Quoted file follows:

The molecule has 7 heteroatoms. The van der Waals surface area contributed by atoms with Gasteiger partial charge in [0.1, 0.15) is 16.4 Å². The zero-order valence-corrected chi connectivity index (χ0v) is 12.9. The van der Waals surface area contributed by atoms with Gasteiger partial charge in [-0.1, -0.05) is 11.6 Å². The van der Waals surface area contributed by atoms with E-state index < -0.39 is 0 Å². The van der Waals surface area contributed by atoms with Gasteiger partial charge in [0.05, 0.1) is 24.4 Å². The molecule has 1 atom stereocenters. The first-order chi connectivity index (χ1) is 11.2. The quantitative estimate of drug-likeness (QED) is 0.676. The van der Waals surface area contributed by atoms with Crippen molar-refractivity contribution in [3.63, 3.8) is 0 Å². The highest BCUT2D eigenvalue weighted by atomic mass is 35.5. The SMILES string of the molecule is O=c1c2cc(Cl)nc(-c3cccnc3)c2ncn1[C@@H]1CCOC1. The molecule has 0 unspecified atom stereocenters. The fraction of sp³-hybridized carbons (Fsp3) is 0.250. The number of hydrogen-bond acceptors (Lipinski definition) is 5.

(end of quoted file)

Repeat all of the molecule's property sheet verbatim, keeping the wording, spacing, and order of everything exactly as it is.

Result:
The molecule has 7 heteroatoms. The van der Waals surface area contributed by atoms with Gasteiger partial charge in [0.1, 0.15) is 16.4 Å². The zero-order valence-corrected chi connectivity index (χ0v) is 12.9. The van der Waals surface area contributed by atoms with Gasteiger partial charge in [-0.1, -0.05) is 11.6 Å². The van der Waals surface area contributed by atoms with E-state index < -0.39 is 0 Å². The van der Waals surface area contributed by atoms with Gasteiger partial charge in [0.05, 0.1) is 24.4 Å². The molecule has 1 atom stereocenters. The first-order chi connectivity index (χ1) is 11.2. The quantitative estimate of drug-likeness (QED) is 0.676. The van der Waals surface area contributed by atoms with Crippen molar-refractivity contribution in [3.63, 3.8) is 0 Å². The highest BCUT2D eigenvalue weighted by atomic mass is 35.5. The SMILES string of the molecule is O=c1c2cc(Cl)nc(-c3cccnc3)c2ncn1[C@@H]1CCOC1. The molecule has 0 unspecified atom stereocenters. The fraction of sp³-hybridized carbons (Fsp3) is 0.250. The number of hydrogen-bond acceptors (Lipinski definition) is 5.